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Texas sues Meta over collection of biometric data

The lawsuit filed in state court alleges Facebook's parent company collected the data of millions of Texans to improve its facial recognition system.

AUSTIN, Texas (CN) — The state of Texas claims in a lawsuit filed against Meta Platforms Monday that it improperly collected users' biometric data and used it to train its facial-recognition technology.

Texas Attorney General Ken Paxton, a Republican who filed the 29-page complaint on behalf of the state, argues that the Facebook parent company violated state laws prohibiting the collection of such data without informed consent and failed to destory the information in a timely manner.

"Facebook has, for over a decade, built an Artifiical Intelligence empire on the back of Texans by deceiving them while capturing their most intimate data, therby putting their well-being, safety, and security at risk," the complaint states.

Under the Texas Capture or Use of Biometric Identifier Act, it is unlawful to use a person’s biometric data for commercial purposes without their consent. The law also requires anyone who collected the data to destroy it “within a reasonable time,” but no later than one year after the data was collected. Anyone found guilty of unlawfully collecting biometric data faces a $25,000 fine for each violation — a violation the complaint alleges Facebook committed billions of times.  

The complaint also alleges Meta Platforms violated the Texas Deceptive Trade Practices-Consumer Protection Act by not being clear with users about what the facial identification data was being used for. Companies found to have violated this law can be fined up to $10,000 for each penalty. 

The violations allegedly began in 2010 with Facebook’s tag suggestion feature, which used facial recognition technology to suggest to users what person should be linked to the photo or videos posted to the site.

Meta announced in November 2021 that it was ending its facial recognition system on Facebook and would be deleting over a billion individuals' facial recognition templates. The company said the decision to end the system came as a result of people opting out of being recognized in images. It also came several months after it settled a similar class action lawsuit in Illinois for $650 million.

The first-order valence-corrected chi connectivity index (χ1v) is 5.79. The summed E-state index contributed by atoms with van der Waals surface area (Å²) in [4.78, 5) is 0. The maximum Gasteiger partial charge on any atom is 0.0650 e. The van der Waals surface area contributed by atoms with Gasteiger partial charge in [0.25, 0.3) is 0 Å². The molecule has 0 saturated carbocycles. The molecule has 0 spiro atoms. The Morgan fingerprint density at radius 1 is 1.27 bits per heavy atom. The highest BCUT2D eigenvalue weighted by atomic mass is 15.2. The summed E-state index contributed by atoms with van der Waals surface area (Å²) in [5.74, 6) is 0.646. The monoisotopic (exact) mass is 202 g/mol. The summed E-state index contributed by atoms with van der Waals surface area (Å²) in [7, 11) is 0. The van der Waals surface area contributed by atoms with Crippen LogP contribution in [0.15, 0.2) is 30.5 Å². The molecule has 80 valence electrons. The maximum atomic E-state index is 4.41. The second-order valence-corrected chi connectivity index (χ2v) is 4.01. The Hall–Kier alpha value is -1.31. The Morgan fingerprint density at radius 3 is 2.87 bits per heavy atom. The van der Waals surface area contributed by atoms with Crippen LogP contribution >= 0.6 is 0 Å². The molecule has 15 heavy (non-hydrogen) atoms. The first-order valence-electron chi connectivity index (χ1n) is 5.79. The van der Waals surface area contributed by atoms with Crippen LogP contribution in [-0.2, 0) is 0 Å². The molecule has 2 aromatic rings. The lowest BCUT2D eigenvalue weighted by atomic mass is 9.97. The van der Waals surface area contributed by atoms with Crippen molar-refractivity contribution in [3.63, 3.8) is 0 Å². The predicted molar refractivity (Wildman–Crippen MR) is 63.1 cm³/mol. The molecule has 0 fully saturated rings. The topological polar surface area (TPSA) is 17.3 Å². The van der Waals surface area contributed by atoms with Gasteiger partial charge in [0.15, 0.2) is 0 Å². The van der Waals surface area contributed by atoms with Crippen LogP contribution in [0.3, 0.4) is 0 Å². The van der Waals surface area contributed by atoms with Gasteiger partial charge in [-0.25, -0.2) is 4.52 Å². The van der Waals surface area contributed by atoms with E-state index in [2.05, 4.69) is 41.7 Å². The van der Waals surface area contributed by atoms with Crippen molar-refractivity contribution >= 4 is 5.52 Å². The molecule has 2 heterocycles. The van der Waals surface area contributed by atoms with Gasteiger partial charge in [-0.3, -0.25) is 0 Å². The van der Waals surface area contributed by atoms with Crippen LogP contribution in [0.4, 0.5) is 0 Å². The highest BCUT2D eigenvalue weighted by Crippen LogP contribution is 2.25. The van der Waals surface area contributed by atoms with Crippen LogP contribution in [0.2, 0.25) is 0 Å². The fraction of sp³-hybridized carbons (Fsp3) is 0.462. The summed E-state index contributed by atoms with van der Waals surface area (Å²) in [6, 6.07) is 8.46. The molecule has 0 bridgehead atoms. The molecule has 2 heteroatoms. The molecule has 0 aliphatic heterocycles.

“In the case of facial recognition, its long-term role in society needs to be debated in the open, and among those who will be most impacted by it," Meta’s Vice President of Artificial Intelligence Jerome Pesenti said in a statement announcing the end of the facial recognition system.

Texas is asking the court to permanently enjoin the company from collecting biometric data without users' informed consent and destroy any data collected through the alleged unlawful means. Furthermore, the state hopes to have Meta pay for every alleged violation of state law, which could range in hundreds of billions in penalties. 

“Facebook will no longer take advantage of people and their children with the intent to turn a profit at the expense of one’s safety and well-being," Paxton said in a statement. "This is yet another example of Big Tech’s deceitful business practices and it must stop. I will continue to fight for Texans’ privacy and security.”

Last year, Texas found itself at odds with two internet trade organizations for a law that declared social media sites, such as Facebook, Twitter and YouTube as common carriers that must be open all for use as a public forum. House Bill 20 requires sites with over 50 million active users to provide information as to how they target users, promote content, moderate users and use algorithms. 

The law was a priority for many Republicans in the state legislature and Texas Governor Greg Abbott, who complained that large social media platforms were censoring conservative voices online. Advocates for free enterprise online filed a federal lawsuit against the state arguing that HB 20 violates social media sites' First Amendment rights. 

A federal judge blocked the law days before it was set to go into effect. Judge Robert Pitman, a Barack Obama appointee, found the law was overly burdensome on the companies.

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